In April, I was lucky enough to witness the first night of a revival of Close the Coalhouse Door by Alan Plater, a joint production by Northern Stage and Live Theatre in Newcastle-upon-Tyne, before it went on national tour. I recommend it thoroughly: go see it if it comes near to you.
Plater gave rise to some of the country's best known plays and television series including the pioneering cop shows Z-Cars and Softly Softly, wrote The Beiderbecke Trilogy and a film adaptation of George Orwell's Keep the Aspidistra Flying, not to mention a television adaptation of Chris Mullin's novel A Very British Coup.
He was a working-class man from Jarrow who loved the north and the coal industry, and this play is a stunning attempt to tell the history of coal mining and the struggle of the miners for their human rights.
It's incredible to realise that 180 years ago children as young as six were forced to work down the mines seven days a week up to 16 hours a day. It took 150 years of campaigning for the mines to be nationalised and decent working conditions instituted.
Unlikely as it may seem given its subject matter, the audience was rolling in the aisles through its celebration of northern humour using songs and jokes; the production manages to make this narrative not only wonderfully entertaining but educational too – a kind of drama-documentary-musical-comedy.
The play was first produced in 1968, but it has been updated with a prologue and epilogue for this production by Lee Hall, best known as the writer of Billy Elliot.
Of course we all know what has happened to the coal industry since 1968, so the epilogue satirically suggests an alternative world in which the miners won the battle against Margaret Thatcher and the Conservatives and are right now controlling a socialist paradise.
In reality, there are now just 3,000 UK working miners, down from a peak of 1.25 million in 1920. Most of our coal is now imported and much of it that is home-produced comes from surface mining. The power of the labouring class has been destroyed.
But coal still forms an important part of our fuel mix, and its consumption rose by 9.3% last year.
The big difference between now and then is that now we know that burning coal is the biggest threat to global climate stability.
So we should stop using coal, right? It is the big evil. Leave it in the ground.
But what if we could find a way of burning coal without increasing greenhouse gas emissions?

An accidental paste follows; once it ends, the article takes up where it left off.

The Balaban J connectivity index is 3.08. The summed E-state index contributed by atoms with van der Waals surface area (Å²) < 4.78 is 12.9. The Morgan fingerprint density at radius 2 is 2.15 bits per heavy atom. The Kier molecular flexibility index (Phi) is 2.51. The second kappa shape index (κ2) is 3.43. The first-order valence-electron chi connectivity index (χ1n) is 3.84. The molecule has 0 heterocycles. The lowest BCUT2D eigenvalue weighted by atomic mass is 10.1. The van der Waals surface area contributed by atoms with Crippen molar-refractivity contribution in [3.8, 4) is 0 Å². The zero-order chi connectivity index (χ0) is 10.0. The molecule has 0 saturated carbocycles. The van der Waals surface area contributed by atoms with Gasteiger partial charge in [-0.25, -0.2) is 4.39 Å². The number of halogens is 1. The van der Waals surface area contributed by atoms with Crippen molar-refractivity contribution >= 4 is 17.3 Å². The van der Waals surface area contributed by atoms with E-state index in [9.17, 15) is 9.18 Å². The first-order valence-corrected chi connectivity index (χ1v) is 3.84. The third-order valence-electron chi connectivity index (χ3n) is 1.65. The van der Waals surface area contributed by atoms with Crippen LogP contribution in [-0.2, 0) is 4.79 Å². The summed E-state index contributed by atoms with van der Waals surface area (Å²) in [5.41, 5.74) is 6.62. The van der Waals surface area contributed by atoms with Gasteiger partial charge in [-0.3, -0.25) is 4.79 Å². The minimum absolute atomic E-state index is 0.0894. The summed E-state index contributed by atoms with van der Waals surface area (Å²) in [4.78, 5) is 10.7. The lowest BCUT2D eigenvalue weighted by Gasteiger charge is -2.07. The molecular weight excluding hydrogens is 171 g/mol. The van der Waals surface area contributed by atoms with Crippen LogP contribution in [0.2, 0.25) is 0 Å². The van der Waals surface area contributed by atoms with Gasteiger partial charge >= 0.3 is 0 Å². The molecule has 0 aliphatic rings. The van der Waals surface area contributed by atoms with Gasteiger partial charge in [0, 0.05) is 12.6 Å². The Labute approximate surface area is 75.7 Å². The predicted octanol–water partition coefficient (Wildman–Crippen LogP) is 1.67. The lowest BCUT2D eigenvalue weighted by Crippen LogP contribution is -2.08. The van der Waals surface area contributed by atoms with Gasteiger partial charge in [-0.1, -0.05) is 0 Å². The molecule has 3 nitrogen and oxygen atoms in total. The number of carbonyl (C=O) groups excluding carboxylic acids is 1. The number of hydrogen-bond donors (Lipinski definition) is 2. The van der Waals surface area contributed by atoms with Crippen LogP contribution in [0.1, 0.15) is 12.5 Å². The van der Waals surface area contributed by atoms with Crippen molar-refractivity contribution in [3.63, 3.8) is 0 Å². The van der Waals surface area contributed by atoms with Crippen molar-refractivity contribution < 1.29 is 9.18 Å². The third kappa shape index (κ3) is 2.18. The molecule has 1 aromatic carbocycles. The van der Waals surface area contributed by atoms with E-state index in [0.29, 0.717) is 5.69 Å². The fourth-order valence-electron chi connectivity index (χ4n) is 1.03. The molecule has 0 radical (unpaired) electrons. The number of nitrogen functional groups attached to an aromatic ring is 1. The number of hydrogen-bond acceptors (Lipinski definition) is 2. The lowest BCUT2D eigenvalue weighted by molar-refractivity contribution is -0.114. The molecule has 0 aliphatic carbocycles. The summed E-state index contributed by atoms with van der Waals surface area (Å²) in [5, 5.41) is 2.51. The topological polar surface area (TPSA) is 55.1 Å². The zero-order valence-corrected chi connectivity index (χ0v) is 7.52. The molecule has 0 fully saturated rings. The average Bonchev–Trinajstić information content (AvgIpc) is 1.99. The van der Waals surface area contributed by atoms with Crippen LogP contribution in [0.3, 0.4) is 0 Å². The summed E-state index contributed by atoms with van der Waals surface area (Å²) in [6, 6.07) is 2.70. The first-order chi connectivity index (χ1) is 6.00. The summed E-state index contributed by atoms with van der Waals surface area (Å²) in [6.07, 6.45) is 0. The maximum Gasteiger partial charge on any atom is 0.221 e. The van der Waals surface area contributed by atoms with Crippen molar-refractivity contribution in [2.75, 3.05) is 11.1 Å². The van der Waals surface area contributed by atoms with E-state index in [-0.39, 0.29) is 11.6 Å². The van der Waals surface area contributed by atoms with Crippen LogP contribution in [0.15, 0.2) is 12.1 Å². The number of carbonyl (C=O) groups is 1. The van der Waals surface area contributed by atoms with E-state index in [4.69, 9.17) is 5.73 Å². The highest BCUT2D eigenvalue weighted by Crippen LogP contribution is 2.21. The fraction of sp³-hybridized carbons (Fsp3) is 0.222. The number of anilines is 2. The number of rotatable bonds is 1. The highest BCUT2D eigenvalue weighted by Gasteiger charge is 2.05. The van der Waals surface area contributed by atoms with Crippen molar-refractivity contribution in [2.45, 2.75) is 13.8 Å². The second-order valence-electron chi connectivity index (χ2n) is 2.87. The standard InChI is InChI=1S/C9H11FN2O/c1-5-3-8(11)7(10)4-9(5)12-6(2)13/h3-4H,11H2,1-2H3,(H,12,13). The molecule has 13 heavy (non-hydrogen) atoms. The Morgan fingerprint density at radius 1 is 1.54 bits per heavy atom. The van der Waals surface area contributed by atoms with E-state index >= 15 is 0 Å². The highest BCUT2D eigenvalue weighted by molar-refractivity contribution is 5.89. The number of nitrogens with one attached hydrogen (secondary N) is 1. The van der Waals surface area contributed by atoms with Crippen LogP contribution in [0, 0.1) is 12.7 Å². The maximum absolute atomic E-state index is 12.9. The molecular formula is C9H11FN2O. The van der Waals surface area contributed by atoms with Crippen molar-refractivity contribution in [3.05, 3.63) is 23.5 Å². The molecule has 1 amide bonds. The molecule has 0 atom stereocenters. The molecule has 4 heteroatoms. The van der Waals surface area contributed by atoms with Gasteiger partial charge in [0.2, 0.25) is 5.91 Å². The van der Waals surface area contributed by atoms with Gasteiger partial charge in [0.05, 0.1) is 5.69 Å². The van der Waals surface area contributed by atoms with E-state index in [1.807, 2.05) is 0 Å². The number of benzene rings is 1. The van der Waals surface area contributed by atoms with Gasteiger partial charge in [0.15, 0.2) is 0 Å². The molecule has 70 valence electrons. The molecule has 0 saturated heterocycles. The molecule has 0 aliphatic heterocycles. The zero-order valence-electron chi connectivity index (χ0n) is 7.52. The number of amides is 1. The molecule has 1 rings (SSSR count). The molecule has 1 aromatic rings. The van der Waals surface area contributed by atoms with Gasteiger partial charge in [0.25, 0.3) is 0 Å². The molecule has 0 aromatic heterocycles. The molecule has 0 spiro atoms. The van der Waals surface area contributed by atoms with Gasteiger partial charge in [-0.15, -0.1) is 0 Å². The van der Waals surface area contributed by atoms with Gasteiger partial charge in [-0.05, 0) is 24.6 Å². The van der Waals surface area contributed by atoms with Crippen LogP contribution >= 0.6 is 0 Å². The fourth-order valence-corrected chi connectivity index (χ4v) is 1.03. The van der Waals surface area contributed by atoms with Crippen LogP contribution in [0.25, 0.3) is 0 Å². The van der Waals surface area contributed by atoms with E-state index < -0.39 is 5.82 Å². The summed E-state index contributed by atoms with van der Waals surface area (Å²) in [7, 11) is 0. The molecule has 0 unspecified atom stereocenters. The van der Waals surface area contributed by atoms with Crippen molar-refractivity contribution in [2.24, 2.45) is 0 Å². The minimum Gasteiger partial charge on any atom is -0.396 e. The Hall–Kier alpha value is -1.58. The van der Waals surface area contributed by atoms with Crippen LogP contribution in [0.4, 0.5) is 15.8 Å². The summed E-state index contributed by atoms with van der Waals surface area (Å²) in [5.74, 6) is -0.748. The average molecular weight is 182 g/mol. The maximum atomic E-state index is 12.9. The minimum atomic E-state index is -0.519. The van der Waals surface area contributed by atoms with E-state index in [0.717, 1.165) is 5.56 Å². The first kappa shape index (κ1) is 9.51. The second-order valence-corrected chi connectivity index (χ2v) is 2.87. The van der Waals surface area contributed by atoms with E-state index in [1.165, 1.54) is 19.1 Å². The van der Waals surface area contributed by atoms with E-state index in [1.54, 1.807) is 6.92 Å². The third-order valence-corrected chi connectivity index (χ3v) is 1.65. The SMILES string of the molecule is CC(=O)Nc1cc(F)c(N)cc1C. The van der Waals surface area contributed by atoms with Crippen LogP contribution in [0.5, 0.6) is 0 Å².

After all, there is still a great deal of it in the ground. Three quarters of the coal in the north-east and in most of the other coalfields is still underground despite over 200 years of mining.
What if it could be used as a feedstock for refineries without damaging the atmosphere?
Prof. Paul Younger
There may be a way. I was unconvinced when I first heard about it, but after a director of Live Theatre, my brother-in law Jim Beirne, told me about the work of one of its committee members in Newcastle, Paul Younger, I am prepared to believe it could be.
Prof. Younger is the Director of the Newcastle Institute for Research on Sustainability and is a distinguished hydrogeologist and environmental engineer who is renowned for his pioneering research into community-based, remediation techniques for water pollution from abandoned mines and the man behind a project to source geothermal energy from under Newcastle for a district heating system.
Writing in the programme for Close the Coalhouse Door, Younger makes the case for a revival of the coal industry using underground coal gasification (UCG) with carbon capture and storage.
He says UGC “now appears to be economically viable" and is ripe for exploitation because the polluting side-effects of its combustion would remain “locked away hundreds of metres below ground, permanently unable to access our freshwater resources".
It works by leaving the coal deep underground where it already exists, turning it into gas by injecting oxygen and steam through one set of boreholes and extracting the gas from another set.
Building on the North East's experience of safely mining coal far out beneath the North Sea, he writes that we now know both how the voids created by the process will settle and what this will do to the overlying strata, and therefore how impossible it would be for any fluids in the settled zone to migrate to the surface.
His strategy is to reinject the carbon dioxide generated by burning the extracted gas back into those voids deep underground “where it can remain until kingdom come, safely out of reach of the atmosphere"; a form of carbon capture and storage.
He is convinced that the modelling his team has done proves that it is safe and will work. For the last two years they have been compiling a technical and business model for a venture, which they call Five-Quarter after the seam which lies beneath his house.
“We hope to break ground within a year or two of the curtain coming down on this play," he says, “and the jobs which will be created will be safe, clean and hi-tech," more like in a chemical plant than a traditional coal mine.
The business strategy includes pouring some of the profits into restoring the fortunes of the former mining communities of the Great Northern Coalfield celebrated in Alan Plater's drama, and into initiatives to accelerate the development and deployment of renewable energy that would employ the descendants of miners.
As an old North East miners' slogan, which Younger is fond of quoting, puts it: “the past we inherit, the future we build".
Perhaps the story is not yet over for coal and the no-hope North Eastern towns like Ashington and Easington still devastated by the closure of coal mines twenty five years ago. We shouldn't close the coalhouse door yet.